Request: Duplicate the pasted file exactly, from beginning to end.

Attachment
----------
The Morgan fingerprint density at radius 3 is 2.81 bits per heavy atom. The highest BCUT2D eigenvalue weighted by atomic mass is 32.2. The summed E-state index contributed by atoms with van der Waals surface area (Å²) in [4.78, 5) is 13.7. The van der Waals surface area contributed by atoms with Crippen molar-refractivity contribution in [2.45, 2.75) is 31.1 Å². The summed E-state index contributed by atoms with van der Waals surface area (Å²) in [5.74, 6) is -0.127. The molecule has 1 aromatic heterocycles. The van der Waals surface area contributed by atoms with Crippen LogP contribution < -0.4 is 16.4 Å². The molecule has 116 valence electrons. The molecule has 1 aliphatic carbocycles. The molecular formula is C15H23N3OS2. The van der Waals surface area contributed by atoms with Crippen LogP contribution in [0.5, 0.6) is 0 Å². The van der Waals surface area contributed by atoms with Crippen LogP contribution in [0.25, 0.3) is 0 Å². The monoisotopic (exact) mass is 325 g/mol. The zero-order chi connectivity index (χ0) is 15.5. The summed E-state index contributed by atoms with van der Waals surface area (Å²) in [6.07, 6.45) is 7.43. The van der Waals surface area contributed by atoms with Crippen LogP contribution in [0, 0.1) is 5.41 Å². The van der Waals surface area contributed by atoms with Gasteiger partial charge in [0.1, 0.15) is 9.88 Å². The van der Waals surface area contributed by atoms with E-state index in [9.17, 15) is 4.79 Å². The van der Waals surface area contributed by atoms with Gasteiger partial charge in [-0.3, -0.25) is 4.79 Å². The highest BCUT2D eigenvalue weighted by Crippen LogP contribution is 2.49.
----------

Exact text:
The Morgan fingerprint density at radius 3 is 2.81 bits per heavy atom. The highest BCUT2D eigenvalue weighted by atomic mass is 32.2. The summed E-state index contributed by atoms with van der Waals surface area (Å²) in [4.78, 5) is 13.7. The van der Waals surface area contributed by atoms with Crippen molar-refractivity contribution in [2.45, 2.75) is 31.1 Å². The summed E-state index contributed by atoms with van der Waals surface area (Å²) in [5.74, 6) is -0.127. The molecule has 1 aromatic heterocycles. The van der Waals surface area contributed by atoms with Crippen LogP contribution < -0.4 is 16.4 Å². The molecule has 116 valence electrons. The molecule has 1 aliphatic carbocycles. The molecular formula is C15H23N3OS2. The van der Waals surface area contributed by atoms with Crippen LogP contribution in [0.5, 0.6) is 0 Å². The van der Waals surface area contributed by atoms with Crippen LogP contribution in [0.25, 0.3) is 0 Å². The monoisotopic (exact) mass is 325 g/mol. The zero-order chi connectivity index (χ0) is 15.5. The summed E-state index contributed by atoms with van der Waals surface area (Å²) in [6.07, 6.45) is 7.43. The van der Waals surface area contributed by atoms with Crippen LogP contribution in [0, 0.1) is 5.41 Å². The van der Waals surface area contributed by atoms with Gasteiger partial charge in [0.1, 0.15) is 9.88 Å². The van der Waals surface area contributed by atoms with E-state index in [9.17, 15) is 4.79 Å². The van der Waals surface area contributed by atoms with Gasteiger partial charge in [-0.3, -0.25) is 4.79 Å². The highest BCUT2D eigenvalue weighted by Crippen LogP contribution is 2.49.